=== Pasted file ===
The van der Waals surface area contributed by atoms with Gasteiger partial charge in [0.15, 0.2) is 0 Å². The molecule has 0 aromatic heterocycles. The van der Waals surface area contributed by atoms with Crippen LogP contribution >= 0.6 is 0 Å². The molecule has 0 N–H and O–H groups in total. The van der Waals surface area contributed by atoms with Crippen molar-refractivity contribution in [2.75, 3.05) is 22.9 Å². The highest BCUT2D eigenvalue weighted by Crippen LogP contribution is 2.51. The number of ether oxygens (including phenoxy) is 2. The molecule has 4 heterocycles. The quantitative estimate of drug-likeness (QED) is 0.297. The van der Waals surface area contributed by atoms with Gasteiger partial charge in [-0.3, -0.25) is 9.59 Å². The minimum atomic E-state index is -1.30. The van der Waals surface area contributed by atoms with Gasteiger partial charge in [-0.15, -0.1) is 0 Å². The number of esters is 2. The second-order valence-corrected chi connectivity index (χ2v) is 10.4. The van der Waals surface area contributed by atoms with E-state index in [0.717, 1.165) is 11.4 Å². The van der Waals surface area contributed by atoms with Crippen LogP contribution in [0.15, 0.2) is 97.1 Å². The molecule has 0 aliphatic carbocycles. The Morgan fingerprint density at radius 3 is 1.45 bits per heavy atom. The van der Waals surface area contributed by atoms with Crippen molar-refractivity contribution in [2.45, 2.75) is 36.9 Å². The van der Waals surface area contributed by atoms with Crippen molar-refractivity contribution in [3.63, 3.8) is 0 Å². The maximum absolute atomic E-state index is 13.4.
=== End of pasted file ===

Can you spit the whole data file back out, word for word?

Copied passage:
The van der Waals surface area contributed by atoms with Gasteiger partial charge in [0.15, 0.2) is 0 Å². The molecule has 0 aromatic heterocycles. The van der Waals surface area contributed by atoms with Crippen LogP contribution >= 0.6 is 0 Å². The molecule has 0 N–H and O–H groups in total. The van der Waals surface area contributed by atoms with Crippen molar-refractivity contribution in [2.75, 3.05) is 22.9 Å². The highest BCUT2D eigenvalue weighted by Crippen LogP contribution is 2.51. The number of ether oxygens (including phenoxy) is 2. The molecule has 4 heterocycles. The quantitative estimate of drug-likeness (QED) is 0.297. The van der Waals surface area contributed by atoms with Gasteiger partial charge in [-0.3, -0.25) is 9.59 Å². The minimum atomic E-state index is -1.30. The van der Waals surface area contributed by atoms with Gasteiger partial charge in [-0.15, -0.1) is 0 Å². The number of esters is 2. The second-order valence-corrected chi connectivity index (χ2v) is 10.4. The van der Waals surface area contributed by atoms with E-state index in [0.717, 1.165) is 11.4 Å². The van der Waals surface area contributed by atoms with Crippen LogP contribution in [0.15, 0.2) is 97.1 Å². The molecule has 0 aliphatic carbocycles. The Morgan fingerprint density at radius 3 is 1.45 bits per heavy atom. The van der Waals surface area contributed by atoms with Crippen molar-refractivity contribution in [2.45, 2.75) is 36.9 Å². The van der Waals surface area contributed by atoms with Crippen molar-refractivity contribution in [3.63, 3.8) is 0 Å². The maximum absolute atomic E-state index is 13.4.